place this summer and will include the addition of
individual volunteer profiles and individual hours reporting. This will increase our capacity to report more
accurate data.
In addition to our volunteer program, we have been
working with Chapter Council and Trail Committee
leaders to help increase chapter membership and the
amount of trail we are able to maintain each year.
Scheduling F-Troop projects and trainings well in advance and listing them online is essential to attracting
new volunteers and members. Providing a wide array
of stewardship opportunities on our website is a great
way to bring in diverse groups of volunteers. FTA
staff are committed to growing chapter membership
and engaging volunteers on the trail. Our chapters
are already doing incredible work hosting projects and
we are exploring ways to support their efforts.
One of the best ways to boost membership and volunteer numbers is to emphasize chapter lead F-Troop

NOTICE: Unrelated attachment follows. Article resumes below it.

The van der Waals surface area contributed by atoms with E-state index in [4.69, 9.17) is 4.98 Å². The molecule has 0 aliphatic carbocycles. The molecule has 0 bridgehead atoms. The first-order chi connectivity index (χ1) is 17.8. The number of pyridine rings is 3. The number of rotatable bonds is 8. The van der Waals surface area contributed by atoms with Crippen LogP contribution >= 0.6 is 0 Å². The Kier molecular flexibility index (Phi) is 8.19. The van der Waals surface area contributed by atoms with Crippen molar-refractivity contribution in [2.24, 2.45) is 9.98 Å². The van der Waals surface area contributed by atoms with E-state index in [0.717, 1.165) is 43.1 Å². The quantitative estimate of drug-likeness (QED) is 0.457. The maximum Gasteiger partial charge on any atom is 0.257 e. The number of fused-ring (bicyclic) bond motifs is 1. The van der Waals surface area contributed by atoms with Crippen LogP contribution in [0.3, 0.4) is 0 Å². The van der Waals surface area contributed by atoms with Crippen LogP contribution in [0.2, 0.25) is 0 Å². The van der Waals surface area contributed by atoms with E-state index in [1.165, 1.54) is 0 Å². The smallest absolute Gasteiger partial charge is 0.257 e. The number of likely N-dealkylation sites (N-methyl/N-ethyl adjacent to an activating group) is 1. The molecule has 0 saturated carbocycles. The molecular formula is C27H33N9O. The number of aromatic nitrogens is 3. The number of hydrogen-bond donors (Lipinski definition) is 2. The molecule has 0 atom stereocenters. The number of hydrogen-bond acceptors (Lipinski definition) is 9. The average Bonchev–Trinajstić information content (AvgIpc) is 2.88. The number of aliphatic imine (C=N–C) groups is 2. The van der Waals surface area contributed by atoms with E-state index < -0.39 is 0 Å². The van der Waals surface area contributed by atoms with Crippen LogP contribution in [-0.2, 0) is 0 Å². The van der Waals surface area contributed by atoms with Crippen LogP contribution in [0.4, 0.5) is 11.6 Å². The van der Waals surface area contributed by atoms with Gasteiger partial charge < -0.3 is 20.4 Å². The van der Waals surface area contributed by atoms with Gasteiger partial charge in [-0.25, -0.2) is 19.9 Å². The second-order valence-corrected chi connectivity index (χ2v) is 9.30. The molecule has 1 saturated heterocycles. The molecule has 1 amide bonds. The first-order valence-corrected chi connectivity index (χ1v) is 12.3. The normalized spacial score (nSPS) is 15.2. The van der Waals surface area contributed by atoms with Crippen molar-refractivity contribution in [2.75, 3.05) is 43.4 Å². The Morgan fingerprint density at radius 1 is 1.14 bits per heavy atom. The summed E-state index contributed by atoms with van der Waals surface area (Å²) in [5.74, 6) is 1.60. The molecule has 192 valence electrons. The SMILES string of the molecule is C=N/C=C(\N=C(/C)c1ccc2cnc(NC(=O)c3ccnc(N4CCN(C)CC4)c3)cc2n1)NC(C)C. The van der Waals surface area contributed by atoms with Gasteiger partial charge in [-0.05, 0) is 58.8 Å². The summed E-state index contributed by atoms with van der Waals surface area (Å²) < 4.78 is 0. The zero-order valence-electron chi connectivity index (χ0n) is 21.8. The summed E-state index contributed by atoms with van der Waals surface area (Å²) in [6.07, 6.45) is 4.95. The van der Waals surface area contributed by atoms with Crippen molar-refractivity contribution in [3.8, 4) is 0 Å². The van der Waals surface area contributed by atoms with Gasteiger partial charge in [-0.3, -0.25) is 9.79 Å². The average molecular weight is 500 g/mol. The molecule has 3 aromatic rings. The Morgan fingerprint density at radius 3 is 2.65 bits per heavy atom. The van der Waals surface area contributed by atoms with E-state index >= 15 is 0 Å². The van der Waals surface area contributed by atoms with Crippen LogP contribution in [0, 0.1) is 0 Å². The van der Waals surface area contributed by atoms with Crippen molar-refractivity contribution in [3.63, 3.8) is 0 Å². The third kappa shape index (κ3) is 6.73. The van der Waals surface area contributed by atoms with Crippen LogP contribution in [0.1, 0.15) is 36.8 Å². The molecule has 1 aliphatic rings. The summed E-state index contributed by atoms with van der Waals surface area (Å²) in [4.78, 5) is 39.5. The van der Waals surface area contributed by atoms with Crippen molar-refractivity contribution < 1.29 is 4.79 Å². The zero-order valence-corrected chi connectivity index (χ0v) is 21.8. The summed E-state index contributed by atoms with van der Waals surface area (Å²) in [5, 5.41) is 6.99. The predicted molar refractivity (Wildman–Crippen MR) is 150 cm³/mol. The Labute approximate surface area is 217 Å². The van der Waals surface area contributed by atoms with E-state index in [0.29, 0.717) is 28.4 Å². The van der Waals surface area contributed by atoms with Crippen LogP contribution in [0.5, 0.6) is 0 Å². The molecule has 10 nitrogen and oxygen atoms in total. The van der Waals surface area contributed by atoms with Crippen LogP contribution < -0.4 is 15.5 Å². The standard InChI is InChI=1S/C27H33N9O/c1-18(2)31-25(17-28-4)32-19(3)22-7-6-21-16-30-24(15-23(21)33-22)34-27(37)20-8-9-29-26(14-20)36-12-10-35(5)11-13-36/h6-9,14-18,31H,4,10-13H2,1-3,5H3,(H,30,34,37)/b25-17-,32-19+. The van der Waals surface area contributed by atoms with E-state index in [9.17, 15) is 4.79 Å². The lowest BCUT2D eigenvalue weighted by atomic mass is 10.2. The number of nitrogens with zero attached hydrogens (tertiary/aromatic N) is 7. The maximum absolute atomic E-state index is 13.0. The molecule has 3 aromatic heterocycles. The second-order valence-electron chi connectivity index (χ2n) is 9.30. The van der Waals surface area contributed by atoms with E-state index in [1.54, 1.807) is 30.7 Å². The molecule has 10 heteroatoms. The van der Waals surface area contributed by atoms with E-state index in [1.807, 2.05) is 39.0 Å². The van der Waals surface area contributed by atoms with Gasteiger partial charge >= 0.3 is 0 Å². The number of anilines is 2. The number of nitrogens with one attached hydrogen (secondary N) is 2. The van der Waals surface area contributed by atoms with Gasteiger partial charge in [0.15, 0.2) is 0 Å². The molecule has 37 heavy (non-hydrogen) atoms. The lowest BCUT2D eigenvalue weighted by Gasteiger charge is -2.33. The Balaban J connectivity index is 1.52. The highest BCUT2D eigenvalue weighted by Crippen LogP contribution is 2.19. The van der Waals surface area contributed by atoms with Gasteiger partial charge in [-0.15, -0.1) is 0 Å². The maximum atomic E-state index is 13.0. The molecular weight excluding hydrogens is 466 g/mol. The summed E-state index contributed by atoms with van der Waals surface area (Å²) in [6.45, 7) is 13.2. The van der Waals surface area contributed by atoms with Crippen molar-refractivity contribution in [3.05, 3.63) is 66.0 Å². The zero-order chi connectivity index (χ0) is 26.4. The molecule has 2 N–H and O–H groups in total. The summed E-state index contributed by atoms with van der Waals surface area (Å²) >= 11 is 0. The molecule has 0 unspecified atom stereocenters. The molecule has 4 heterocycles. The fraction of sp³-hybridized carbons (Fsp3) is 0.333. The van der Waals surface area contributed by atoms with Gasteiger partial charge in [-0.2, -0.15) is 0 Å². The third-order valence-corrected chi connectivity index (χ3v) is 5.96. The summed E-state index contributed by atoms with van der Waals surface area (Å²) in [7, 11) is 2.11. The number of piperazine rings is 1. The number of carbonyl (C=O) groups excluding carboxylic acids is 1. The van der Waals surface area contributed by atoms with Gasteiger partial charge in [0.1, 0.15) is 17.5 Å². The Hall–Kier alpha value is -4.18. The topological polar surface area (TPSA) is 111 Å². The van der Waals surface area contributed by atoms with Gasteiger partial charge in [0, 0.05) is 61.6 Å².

If you are interested in organizing a collaborative, multiday maintenance project on the FNST for 2013/2014,
would like to help lead a project, or if you have additional questions, please contact Eric at [email protected] Volunteers interested in scouting trail, coordinating camping locations, or even cooking for projects
are all welcome. If you are interested in taking part in
the Volunteer Recognition Initiative, or if you have any
suggestions or questions regarding the volunteer hours
reporting system or trail crew leader packets, contact
Megan at [email protected]
We will support chapters that submit two project
proposals by ensuring they have necessary tools,
equipment, and personal protective gear. Central and
South Chapters are not excluded from this, but due to
location, FTA staff cannot commit to being onsite for
projects in that part of the state. Deadline for project
proposals is June 28th.
Halifax St. John’s Chapter has already begun coordinating for one of their projects! They will be hosting
a week long work party in Juniper Wilderness next
January! We appreciate their efforts and look forward
to working with them on the trail. Once details of
their project have been sorted out, Halifax St. John’s
and the rest of the chapter lead F-Troop projects will
be posted online September 6, 2013.